Sri Lanka warned to be careful about China; diversify relations

ECONOMYNEXT – Sri Lanka should be careful about using easy Chinese money and diversify relations with other key countries, head of KPMG India, Arun Kumar, who is a former Obama administration official said.

"Historically, Sri Lanka has had close relations with China stretching over two millennia and seeking to renew those connections would seem to be the natural thing to do," Kumar told an economic forum organized by the Ceylon Chamber of Commerce in Colombo.

"The recent expansion of China’s economic and military reach has caught international interest – given China’s principle of active defence and history of acting in self-interest.

"Sri Lanka should be fully conscious of this.

"Given that large economies in Asia such as India and Japan cannot fund Sri Lanka’s large infrastructure funding needs fully, Sri Lanka has looked to cooperate more closely with China. 

"But several times, this easy money which is offered across the table comes with disturbing strings attached – unsustainable debt, decreased transparency, restrictions on market economics and a loss of control over natural resources. "

Sri Lanka is jointly running a port in Hambantota with China and a connected industrial park.

"Access to an industrial park in Sri Lanka and management of the Hambantota Deep Sea Port and International Airport are recent signs of China asserting itself at the international high table," Kumar said.

"It is also an indication of Chinese designs to buy influence by creating logistics bases globally and alongside, lock up access to strategic resources. "

A sea reclamation called the Port City is also underway with foreign direct investment. Sri Lanka hopes set up a financial centre there.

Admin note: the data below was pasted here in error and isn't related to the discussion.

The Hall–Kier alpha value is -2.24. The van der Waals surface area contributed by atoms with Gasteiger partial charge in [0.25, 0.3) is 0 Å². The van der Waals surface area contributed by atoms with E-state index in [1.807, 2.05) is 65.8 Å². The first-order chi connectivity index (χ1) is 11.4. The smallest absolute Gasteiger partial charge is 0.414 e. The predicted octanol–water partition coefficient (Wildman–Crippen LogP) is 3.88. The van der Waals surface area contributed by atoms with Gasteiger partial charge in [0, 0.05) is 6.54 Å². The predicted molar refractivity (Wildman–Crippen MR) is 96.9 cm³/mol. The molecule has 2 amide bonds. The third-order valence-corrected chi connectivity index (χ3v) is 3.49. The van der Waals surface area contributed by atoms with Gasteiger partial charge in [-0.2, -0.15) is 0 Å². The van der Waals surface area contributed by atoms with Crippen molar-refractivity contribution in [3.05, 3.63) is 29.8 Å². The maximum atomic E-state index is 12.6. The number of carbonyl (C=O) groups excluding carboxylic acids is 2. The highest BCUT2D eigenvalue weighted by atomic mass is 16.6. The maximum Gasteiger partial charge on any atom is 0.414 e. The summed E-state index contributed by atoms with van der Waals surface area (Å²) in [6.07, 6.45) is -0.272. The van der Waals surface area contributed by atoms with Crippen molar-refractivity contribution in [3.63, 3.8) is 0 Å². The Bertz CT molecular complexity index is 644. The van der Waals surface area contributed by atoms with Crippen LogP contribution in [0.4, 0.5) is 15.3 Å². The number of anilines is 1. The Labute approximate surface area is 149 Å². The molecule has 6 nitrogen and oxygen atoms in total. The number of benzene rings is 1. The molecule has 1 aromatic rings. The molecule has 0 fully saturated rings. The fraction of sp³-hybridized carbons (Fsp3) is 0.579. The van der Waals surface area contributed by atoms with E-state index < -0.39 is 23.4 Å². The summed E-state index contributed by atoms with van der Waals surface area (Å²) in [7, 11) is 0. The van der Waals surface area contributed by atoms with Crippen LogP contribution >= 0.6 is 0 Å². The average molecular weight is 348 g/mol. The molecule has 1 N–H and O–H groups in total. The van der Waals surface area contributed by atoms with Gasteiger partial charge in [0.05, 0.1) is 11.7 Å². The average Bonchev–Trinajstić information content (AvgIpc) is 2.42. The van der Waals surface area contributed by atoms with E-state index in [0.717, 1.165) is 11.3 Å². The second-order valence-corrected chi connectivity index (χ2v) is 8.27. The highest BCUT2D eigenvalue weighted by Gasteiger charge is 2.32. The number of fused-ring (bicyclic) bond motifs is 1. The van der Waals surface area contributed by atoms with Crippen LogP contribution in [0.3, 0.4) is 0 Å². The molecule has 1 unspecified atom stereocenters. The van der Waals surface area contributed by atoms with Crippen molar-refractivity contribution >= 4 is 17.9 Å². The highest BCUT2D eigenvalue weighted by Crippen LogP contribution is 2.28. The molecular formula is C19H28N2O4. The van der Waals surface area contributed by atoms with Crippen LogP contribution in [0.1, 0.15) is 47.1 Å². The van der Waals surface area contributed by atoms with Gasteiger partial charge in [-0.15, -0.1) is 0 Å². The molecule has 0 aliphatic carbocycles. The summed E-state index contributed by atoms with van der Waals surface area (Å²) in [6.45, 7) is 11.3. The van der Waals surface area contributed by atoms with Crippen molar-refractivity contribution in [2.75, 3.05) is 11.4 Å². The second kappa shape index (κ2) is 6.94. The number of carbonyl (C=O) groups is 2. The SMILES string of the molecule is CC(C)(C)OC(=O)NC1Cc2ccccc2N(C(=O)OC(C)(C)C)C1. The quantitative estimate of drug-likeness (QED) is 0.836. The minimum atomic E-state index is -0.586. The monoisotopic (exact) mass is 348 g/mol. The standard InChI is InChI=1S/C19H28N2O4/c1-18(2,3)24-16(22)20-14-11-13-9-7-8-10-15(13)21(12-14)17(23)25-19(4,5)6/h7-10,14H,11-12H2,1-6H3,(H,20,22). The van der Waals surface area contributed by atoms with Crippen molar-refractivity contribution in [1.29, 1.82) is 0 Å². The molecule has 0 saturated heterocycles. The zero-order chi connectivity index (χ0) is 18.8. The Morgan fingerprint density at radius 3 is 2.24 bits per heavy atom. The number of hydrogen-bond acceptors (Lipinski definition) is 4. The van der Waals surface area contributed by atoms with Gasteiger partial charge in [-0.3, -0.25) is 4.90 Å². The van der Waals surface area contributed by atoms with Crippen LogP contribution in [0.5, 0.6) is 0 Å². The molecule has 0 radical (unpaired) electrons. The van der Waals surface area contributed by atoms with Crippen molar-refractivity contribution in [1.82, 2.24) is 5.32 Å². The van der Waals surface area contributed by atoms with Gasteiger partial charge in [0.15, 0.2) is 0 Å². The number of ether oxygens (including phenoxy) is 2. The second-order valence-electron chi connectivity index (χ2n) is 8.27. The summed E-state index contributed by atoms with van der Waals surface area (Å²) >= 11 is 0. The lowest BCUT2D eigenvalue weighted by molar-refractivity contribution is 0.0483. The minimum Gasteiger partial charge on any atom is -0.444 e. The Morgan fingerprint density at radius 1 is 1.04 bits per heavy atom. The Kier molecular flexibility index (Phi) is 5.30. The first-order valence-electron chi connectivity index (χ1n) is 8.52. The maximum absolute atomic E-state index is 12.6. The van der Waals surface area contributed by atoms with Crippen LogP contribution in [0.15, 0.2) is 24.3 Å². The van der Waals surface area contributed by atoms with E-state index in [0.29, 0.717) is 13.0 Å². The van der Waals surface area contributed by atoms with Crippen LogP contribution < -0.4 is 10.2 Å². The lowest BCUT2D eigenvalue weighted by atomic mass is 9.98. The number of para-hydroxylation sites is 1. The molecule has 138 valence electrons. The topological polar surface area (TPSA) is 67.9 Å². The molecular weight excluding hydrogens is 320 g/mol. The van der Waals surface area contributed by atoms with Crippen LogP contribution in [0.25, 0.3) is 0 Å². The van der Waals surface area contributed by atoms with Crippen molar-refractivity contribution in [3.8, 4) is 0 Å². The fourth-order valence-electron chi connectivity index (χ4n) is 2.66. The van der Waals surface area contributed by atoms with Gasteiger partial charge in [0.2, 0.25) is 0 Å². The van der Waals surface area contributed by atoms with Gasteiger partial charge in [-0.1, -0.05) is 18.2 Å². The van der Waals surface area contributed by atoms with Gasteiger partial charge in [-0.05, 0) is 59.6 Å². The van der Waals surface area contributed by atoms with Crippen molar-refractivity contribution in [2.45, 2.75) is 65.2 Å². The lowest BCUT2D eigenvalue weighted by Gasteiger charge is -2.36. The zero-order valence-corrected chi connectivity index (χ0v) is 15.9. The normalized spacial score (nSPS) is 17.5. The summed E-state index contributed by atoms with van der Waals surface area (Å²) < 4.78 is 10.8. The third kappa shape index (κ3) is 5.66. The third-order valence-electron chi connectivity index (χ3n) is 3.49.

"Port City Colombo, financed by China, promises to be a game-changer for Sri Lanka, and the government hopes its development will help Colombo become an enhanced trading hub between Europe, Africa, the Middle East and Asia," Kumar said.

The port will also be a finance centre accessing the Indian subcontinent’s rapidly developing markets, hopefully attracting overseas investors and increasing employment.

"Internationally, the Bridge and Road Initiative, into the designs of which Sri Lanka falls, has been viewed with suspicions that the global investment and lending program amounts to a debt trap for vulnerable countries around the world, fueling corruption and autocratic behavior in struggling countries," Kumar said.

"It is important in this context for Sri Lanka to take a well-informed approach to also engage withthe rest of the economies in the region.

"The Sri Lankan government’s turn towards broader engagement with East Asia recognizes the country’s pivotal position as a strategic asset to both India and China.

"Asia and the world will have a better future when the large economies work together, being sensitive to each other’s interests." (Colombo/Sept13/2018)

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